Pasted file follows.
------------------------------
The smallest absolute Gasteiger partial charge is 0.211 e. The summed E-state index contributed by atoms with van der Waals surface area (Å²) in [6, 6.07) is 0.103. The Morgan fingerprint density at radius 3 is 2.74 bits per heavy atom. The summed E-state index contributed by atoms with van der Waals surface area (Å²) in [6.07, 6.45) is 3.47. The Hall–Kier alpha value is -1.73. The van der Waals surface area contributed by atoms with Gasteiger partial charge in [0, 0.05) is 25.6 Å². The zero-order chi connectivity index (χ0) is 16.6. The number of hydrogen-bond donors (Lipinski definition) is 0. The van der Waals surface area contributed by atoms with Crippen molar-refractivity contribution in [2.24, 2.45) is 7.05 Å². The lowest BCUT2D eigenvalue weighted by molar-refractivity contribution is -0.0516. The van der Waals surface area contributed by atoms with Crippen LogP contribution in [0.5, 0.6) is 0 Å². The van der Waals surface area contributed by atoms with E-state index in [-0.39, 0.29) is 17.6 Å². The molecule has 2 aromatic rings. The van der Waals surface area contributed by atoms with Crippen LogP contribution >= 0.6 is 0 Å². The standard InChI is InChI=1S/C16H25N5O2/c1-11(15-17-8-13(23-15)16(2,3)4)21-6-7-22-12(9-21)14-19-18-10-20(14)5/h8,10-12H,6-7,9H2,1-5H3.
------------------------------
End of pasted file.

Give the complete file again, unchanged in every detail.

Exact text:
The smallest absolute Gasteiger partial charge is 0.211 e. The summed E-state index contributed by atoms with van der Waals surface area (Å²) in [6, 6.07) is 0.103. The Morgan fingerprint density at radius 3 is 2.74 bits per heavy atom. The summed E-state index contributed by atoms with van der Waals surface area (Å²) in [6.07, 6.45) is 3.47. The Hall–Kier alpha value is -1.73. The van der Waals surface area contributed by atoms with Gasteiger partial charge in [0, 0.05) is 25.6 Å². The zero-order chi connectivity index (χ0) is 16.6. The number of hydrogen-bond donors (Lipinski definition) is 0. The van der Waals surface area contributed by atoms with Crippen molar-refractivity contribution in [2.24, 2.45) is 7.05 Å². The lowest BCUT2D eigenvalue weighted by molar-refractivity contribution is -0.0516. The van der Waals surface area contributed by atoms with Crippen LogP contribution in [0.5, 0.6) is 0 Å². The van der Waals surface area contributed by atoms with E-state index in [-0.39, 0.29) is 17.6 Å². The molecule has 2 aromatic rings. The van der Waals surface area contributed by atoms with Crippen LogP contribution >= 0.6 is 0 Å². The standard InChI is InChI=1S/C16H25N5O2/c1-11(15-17-8-13(23-15)16(2,3)4)21-6-7-22-12(9-21)14-19-18-10-20(14)5/h8,10-12H,6-7,9H2,1-5H3.